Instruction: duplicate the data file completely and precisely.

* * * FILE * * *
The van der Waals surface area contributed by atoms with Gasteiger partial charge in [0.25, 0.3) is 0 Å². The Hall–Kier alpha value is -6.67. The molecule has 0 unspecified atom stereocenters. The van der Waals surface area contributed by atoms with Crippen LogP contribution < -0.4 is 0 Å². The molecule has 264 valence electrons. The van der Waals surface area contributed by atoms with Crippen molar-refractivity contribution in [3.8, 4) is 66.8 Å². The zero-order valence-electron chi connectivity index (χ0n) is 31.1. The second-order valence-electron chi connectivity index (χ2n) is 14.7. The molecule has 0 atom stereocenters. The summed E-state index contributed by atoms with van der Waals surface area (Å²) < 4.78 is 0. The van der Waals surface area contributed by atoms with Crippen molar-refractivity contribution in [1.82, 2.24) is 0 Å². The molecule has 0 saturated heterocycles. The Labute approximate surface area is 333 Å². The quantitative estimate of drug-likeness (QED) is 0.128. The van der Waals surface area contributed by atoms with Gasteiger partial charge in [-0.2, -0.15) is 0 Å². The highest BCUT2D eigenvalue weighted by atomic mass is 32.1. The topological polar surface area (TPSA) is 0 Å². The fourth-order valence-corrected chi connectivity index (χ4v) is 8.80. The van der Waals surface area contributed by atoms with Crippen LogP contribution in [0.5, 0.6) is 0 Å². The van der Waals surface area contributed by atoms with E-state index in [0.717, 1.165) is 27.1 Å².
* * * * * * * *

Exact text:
The van der Waals surface area contributed by atoms with Gasteiger partial charge in [0.25, 0.3) is 0 Å². The Hall–Kier alpha value is -6.67. The molecule has 0 unspecified atom stereocenters. The van der Waals surface area contributed by atoms with Crippen LogP contribution < -0.4 is 0 Å². The molecule has 264 valence electrons. The van der Waals surface area contributed by atoms with Crippen molar-refractivity contribution in [3.8, 4) is 66.8 Å². The zero-order valence-electron chi connectivity index (χ0n) is 31.1. The second-order valence-electron chi connectivity index (χ2n) is 14.7. The molecule has 0 atom stereocenters. The summed E-state index contributed by atoms with van der Waals surface area (Å²) < 4.78 is 0. The van der Waals surface area contributed by atoms with Crippen molar-refractivity contribution in [1.82, 2.24) is 0 Å². The molecule has 0 saturated heterocycles. The Labute approximate surface area is 333 Å². The quantitative estimate of drug-likeness (QED) is 0.128. The van der Waals surface area contributed by atoms with Gasteiger partial charge in [-0.2, -0.15) is 0 Å². The highest BCUT2D eigenvalue weighted by atomic mass is 32.1. The topological polar surface area (TPSA) is 0 Å². The fourth-order valence-corrected chi connectivity index (χ4v) is 8.80. The van der Waals surface area contributed by atoms with Crippen LogP contribution in [0.5, 0.6) is 0 Å². The van der Waals surface area contributed by atoms with E-state index in [0.717, 1.165) is 27.1 Å².